Helen Stevens/SurfacePhilia - Reports on Curate 40 at LDW for Arts Thread.
Curate 40 was created by designer and creative director Pacharapong Suntanaphan in December 2009, and was set up in order to help support and promote skilled designers and their products. The organisation identifies and uses key emerging trends to inspire and curate the direction of show. At this year’s London Design Festival the theme was Print and Illustration, over 40 designers were represented through a ‘Minimart’ held in a pop-up space on Redchurch Street, London. We caught up with Creative director Pacharapong, through a quick Q&A he tells us a little more about his vision for the business:
How long have you been running Curate40 for?
Curate40 is still very fresh. I started Curate40 in December 2009.
What was your initial reasoning for setting up Curate40?
I have always felt that most creative’s (graduates or professionals) are not very good at turning their passion into a business and there isn't enough support out there to make them understand their potential. As a result, I've decided that someone should take the initiative to show them that there are so many more opportunities out there if you know how to find them. Hence, the birth of Curate40.
For your showcasing collective, do you hand pick the designers yourself or is it open submission?
I do a combination of inviting designers to take part as well as open submission. This allows for a bigger variety of work beyond my research as well as opening up new opportunities for quality designers and their products from all over the world.
We are always open to suggestions. Our main goal is to curate a strong coherent show, so if the work fits then we will be happy to take up otherwise we will keep their contacts for any future projects.
The Curate40 show is based on future trends within design, what was this year’s theme and how different is your event to other shows going on throughout London Design Festival?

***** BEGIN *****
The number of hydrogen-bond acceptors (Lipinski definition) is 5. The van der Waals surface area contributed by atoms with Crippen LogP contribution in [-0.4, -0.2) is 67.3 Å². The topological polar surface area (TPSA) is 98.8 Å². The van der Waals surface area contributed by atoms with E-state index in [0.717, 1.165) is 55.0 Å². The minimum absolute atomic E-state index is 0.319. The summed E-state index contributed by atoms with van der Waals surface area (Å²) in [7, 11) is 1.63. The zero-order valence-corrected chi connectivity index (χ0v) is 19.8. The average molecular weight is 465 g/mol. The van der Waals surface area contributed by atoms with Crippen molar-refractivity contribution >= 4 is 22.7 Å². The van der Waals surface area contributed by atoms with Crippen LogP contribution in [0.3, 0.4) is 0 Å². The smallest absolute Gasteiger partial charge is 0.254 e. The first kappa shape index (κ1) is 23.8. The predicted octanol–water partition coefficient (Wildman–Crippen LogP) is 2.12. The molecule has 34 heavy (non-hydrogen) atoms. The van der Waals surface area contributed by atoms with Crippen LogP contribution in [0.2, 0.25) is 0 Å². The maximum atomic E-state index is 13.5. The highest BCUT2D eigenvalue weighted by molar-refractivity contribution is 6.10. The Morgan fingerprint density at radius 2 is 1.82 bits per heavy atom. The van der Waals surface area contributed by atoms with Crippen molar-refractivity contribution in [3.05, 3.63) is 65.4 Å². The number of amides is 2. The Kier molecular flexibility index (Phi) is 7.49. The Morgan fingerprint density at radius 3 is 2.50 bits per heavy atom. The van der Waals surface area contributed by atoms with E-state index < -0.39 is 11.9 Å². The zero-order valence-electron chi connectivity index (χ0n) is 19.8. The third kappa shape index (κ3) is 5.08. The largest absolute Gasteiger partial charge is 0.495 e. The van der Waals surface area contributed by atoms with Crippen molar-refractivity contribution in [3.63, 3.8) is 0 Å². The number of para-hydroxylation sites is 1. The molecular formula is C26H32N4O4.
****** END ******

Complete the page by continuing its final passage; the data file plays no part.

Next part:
For 2010, Curate40 focuses on the ever growing trend of 'Print and Illustrations'. The show concentrates on bringing a range of work from affordable objects to conceptual designs that visitors can really connect with. Our event is different to most shows in a sense that it is much more intimate and very approachable. We encourage visitors to interact with the work and the best bit is you can purchase the show pieces and take them home with you!
Did you have any previous experience of curating before LDF this year?
I have personally been taking part in the London Design Festival the past 5 years through other events. It's only been the past 2 years that I have taken on an active role in curating shows and promoting the hidden gems of design.
What has been the response to this year’s show? Has it attracted a certain type of customer?
We have had such an amazing response. We had over 2000 visitors through our little rugged door in just 7 days from designers, buyers, retailers, press, to international visitors. You just cannot tell who is going to visit.
Due to the current climate, have you noticed tightened spending at this year’s event?
Not at all, we had amazing sales throughout the week, but as it is design week you can never really judge it properly.
Do you run events at any other time of the year?
We focus on running satellite projects and can vary massively from one to the other to keep everything dynamic. For instance, we worked with Clarion Events to launch 12 designers at ‘Pulse London’ trade show in June. We are also currently in the process of setting up a project with Urban Outfitters, Original Metalbox Company and many more.
Are you a designer yourself?
Yes I am. My background is in ceramics, but I also design a varied of things and also work as freelance designer in a variety of fields from design, trends to art direction.
So as a designer and creative director, do you have any words of advice for new talent who are wishing to set up in businesses?
One of the most important things I've learnt is that you make your own luck. There are lots of opportunities around you, but it's just a matter of whether you choose to invest in it or not. A creative path is not a straight forward path, but more like a spider web. You will most likely be doing a variety of things before you end up where you want to be, so do not feel discouraged by any obstacle as it provides you with experiences and confidence to reach your goal.